Nero, Emperor and Tyrant, in the Medieval French Tradition

Nero, Emperor and Tyrant, in the Medieval French Tradition

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Nero, Emperor and Tyrant, in the Medieval French Tradition

By Glynnis M. Cropp

Florilegium, vol. 24 (2007)

Abstract: The emperor Nero is represented in the Middle Ages as a famous example of the cruel tyrant who abused imperial power. In vernacular French literature, various episodes of his life are related, on the basis of classical sources. While some of these individual instances have already been closely studied, this essay focuses on overall assessments of Nero and on two particular episodes which became connected in medieval literature and art: the execution of the apostles Peter and Paul, and Nero’s own death. Suetonius’s Vita, Boethius’s Consolatio Philosophiae, John of Salisbury’s Policraticus, Brunetto Latini’s Tresor, and the Legenda aurea are significant sources of material on Nero for French writers of the fourteenth and fifteenth centuries.

Introduction: Nero ruled the Roman Empire from 54 to 68 CE, bringing to an end the Julio-Claudian dynasty. Perversely attractive and also thoroughly abhorrent, he evoked both positive and negative images. According to a popular saying, Nero fiddled while Rome burned; as Tacitus, Suetonius, and Cassius Dio recorded, he is reputed to have watched the fire from a high tower, reciting, perhaps to a lyre accompaniment, his own composition about the fall of Troy. This diverting performance exemplifies his propensity for spectacle and theatricality, characteristic of his style of rule. The artistic achievements of the emperor, both as patron and promoter of the arts and as actor, musician, and charioteer — glorified in some of his last words, “Qualis artifex pereo!” (What an artist dies in me!) — are, however, overshadowed by the image of Nero as the cruel tyrant who displayed extraordinary munificence, sought and needed flattery, indulged all his instincts unrestrainedly, and was deluded by his own acting in the imperial role, abusing the freedom of power he claimed. He wished to excel and, as Miriam T. Griffin notes, “he pursued the image of [. .] the magnificent monarch, rather than that of the civilis princeps.” At least during his first quinquennium, 54-58 CE, when his advisers, Seneca and Burrus, had effective control, political order prevailed. By the time of the great fire of Rome, in 64 CE, for which, as history has shown, Nero was not personally responsible, he had been involved in the death of the emperor Claudius, his step-father, whom he succeeded, had ordered the deaths of his step-brother Britannicus, his mother Agrippina, and Octavia, his wife and step-sister, and had had senators and patricians put to death for their wealth or their potential threat to his unbridled power. In 65 CE, possibly to divert attention from his own unpopularity, he instigated the persecution of Christians in Rome. This led to the execution of the apostles Peter and Paul.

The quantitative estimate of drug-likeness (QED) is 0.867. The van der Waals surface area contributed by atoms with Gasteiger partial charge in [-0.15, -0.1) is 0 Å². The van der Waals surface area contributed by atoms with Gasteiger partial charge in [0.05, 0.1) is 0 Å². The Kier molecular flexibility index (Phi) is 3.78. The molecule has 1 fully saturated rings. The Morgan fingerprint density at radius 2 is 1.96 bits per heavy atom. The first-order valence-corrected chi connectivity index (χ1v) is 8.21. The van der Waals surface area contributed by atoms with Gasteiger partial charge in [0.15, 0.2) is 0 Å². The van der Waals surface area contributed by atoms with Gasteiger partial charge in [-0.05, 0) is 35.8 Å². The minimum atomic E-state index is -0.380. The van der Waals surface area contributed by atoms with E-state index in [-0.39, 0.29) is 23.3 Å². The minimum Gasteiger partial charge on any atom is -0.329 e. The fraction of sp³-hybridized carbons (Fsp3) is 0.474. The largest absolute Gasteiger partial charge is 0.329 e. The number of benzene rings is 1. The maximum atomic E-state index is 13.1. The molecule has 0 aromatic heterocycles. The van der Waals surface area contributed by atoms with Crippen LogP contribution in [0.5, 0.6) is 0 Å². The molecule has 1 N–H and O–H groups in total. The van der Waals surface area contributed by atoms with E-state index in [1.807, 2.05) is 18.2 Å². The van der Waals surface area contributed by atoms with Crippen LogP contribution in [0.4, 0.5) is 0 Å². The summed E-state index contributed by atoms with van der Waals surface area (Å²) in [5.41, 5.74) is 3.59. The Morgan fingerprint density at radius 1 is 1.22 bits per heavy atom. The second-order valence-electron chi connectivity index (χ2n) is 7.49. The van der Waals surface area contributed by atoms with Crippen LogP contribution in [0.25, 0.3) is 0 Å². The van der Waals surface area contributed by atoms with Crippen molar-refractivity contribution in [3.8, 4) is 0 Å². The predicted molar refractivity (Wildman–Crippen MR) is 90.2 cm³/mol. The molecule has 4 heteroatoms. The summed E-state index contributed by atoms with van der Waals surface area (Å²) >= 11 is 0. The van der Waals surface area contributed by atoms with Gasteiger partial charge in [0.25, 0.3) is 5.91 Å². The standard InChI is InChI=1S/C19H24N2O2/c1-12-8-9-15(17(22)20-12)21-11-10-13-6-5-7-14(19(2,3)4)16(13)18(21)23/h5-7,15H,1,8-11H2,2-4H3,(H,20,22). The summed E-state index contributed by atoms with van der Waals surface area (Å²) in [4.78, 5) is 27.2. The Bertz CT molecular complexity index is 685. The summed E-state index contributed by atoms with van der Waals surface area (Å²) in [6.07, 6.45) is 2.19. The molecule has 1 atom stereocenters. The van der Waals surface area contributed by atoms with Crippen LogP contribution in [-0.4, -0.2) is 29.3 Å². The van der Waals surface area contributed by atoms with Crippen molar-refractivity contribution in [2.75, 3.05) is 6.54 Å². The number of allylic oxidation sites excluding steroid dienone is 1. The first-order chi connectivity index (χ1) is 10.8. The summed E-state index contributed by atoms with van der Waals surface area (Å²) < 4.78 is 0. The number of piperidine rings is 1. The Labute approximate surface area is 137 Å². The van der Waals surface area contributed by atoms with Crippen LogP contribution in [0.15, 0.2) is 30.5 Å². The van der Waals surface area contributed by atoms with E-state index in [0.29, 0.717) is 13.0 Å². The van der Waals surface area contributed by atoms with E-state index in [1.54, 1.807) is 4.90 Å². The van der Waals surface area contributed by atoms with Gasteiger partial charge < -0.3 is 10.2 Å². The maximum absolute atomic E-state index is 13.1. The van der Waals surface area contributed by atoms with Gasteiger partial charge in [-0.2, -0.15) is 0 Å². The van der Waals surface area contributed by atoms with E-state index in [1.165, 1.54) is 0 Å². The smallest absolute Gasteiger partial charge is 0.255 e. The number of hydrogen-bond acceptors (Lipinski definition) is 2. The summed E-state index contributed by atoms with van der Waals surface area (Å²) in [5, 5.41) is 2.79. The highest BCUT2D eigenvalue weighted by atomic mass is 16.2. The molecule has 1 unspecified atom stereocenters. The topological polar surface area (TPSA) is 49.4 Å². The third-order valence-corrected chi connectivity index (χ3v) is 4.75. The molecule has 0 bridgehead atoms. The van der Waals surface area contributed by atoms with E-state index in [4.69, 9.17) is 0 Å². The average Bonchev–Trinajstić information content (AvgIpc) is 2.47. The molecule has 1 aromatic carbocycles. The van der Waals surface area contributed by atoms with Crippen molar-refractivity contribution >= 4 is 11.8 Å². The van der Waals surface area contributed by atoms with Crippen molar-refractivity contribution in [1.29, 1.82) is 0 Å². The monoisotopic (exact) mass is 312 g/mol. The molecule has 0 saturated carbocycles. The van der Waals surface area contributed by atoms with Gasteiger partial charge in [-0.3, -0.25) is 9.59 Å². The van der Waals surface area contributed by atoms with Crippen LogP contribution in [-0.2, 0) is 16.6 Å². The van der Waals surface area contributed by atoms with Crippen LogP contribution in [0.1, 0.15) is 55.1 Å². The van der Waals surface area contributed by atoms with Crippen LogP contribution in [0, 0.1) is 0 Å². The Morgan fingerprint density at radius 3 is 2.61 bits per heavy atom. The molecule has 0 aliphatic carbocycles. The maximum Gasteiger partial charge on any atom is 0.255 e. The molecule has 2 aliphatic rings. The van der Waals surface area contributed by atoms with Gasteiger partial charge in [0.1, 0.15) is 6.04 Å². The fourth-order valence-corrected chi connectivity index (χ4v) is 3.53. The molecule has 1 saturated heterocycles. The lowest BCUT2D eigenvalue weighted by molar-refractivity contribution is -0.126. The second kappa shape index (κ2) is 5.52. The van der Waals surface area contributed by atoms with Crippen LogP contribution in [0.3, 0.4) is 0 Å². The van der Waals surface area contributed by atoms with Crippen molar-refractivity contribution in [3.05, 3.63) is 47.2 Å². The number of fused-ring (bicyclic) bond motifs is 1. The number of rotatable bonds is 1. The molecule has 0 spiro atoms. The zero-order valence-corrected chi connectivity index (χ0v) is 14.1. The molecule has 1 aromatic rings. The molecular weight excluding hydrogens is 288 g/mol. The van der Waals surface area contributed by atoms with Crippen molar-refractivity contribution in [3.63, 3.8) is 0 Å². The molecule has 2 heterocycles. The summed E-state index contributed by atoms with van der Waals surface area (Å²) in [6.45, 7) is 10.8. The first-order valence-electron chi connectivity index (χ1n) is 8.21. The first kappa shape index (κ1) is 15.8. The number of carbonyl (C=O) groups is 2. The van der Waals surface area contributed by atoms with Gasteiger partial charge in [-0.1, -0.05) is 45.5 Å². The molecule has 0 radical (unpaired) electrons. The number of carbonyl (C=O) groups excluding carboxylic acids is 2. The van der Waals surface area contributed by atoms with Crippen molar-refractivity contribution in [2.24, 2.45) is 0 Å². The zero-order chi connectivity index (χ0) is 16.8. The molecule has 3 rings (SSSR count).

Watch the video: Rome, From Republic to Empire with Professor Williams (June 2022).


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